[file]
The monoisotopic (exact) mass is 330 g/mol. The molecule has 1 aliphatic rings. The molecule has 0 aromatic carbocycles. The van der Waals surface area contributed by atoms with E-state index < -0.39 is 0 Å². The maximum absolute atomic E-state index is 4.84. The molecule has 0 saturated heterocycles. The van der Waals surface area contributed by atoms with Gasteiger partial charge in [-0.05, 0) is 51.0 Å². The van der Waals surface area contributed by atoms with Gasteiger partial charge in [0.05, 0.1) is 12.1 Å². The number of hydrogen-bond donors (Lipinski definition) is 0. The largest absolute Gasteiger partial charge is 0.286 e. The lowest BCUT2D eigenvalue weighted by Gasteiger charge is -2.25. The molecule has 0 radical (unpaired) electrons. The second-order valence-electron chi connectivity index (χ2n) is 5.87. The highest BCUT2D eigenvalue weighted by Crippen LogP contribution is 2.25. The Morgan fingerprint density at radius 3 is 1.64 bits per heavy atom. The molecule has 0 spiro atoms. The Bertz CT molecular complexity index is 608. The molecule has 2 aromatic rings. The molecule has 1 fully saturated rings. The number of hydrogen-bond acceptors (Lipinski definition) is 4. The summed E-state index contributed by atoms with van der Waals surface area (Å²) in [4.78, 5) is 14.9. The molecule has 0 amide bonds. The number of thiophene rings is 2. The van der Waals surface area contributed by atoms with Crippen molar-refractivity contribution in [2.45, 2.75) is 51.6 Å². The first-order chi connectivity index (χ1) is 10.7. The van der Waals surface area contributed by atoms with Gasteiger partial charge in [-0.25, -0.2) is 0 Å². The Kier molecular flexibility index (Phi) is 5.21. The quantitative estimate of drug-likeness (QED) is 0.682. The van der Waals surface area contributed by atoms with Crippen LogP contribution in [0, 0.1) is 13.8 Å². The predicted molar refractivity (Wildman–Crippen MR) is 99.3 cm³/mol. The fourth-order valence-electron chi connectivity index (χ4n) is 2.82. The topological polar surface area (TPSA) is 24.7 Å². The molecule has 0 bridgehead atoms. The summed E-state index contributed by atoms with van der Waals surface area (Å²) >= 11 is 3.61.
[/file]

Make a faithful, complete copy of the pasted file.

The monoisotopic (exact) mass is 330 g/mol. The molecule has 1 aliphatic rings. The molecule has 0 aromatic carbocycles. The van der Waals surface area contributed by atoms with E-state index < -0.39 is 0 Å². The maximum absolute atomic E-state index is 4.84. The molecule has 0 saturated heterocycles. The van der Waals surface area contributed by atoms with Gasteiger partial charge in [-0.05, 0) is 51.0 Å². The van der Waals surface area contributed by atoms with Gasteiger partial charge in [0.05, 0.1) is 12.1 Å². The number of hydrogen-bond donors (Lipinski definition) is 0. The largest absolute Gasteiger partial charge is 0.286 e. The lowest BCUT2D eigenvalue weighted by Gasteiger charge is -2.25. The molecule has 0 radical (unpaired) electrons. The second-order valence-electron chi connectivity index (χ2n) is 5.87. The highest BCUT2D eigenvalue weighted by Crippen LogP contribution is 2.25. The Morgan fingerprint density at radius 3 is 1.64 bits per heavy atom. The molecule has 0 spiro atoms. The Bertz CT molecular complexity index is 608. The molecule has 2 aromatic rings. The molecule has 1 fully saturated rings. The number of hydrogen-bond acceptors (Lipinski definition) is 4. The summed E-state index contributed by atoms with van der Waals surface area (Å²) in [4.78, 5) is 14.9. The molecule has 0 amide bonds. The number of thiophene rings is 2. The van der Waals surface area contributed by atoms with Crippen molar-refractivity contribution in [2.45, 2.75) is 51.6 Å². The first-order chi connectivity index (χ1) is 10.7. The van der Waals surface area contributed by atoms with Gasteiger partial charge in [-0.25, -0.2) is 0 Å². The Kier molecular flexibility index (Phi) is 5.21. The quantitative estimate of drug-likeness (QED) is 0.682. The van der Waals surface area contributed by atoms with Crippen LogP contribution in [0, 0.1) is 13.8 Å². The predicted molar refractivity (Wildman–Crippen MR) is 99.3 cm³/mol. The fourth-order valence-electron chi connectivity index (χ4n) is 2.82. The topological polar surface area (TPSA) is 24.7 Å². The molecule has 0 bridgehead atoms. The summed E-state index contributed by atoms with van der Waals surface area (Å²) >= 11 is 3.61.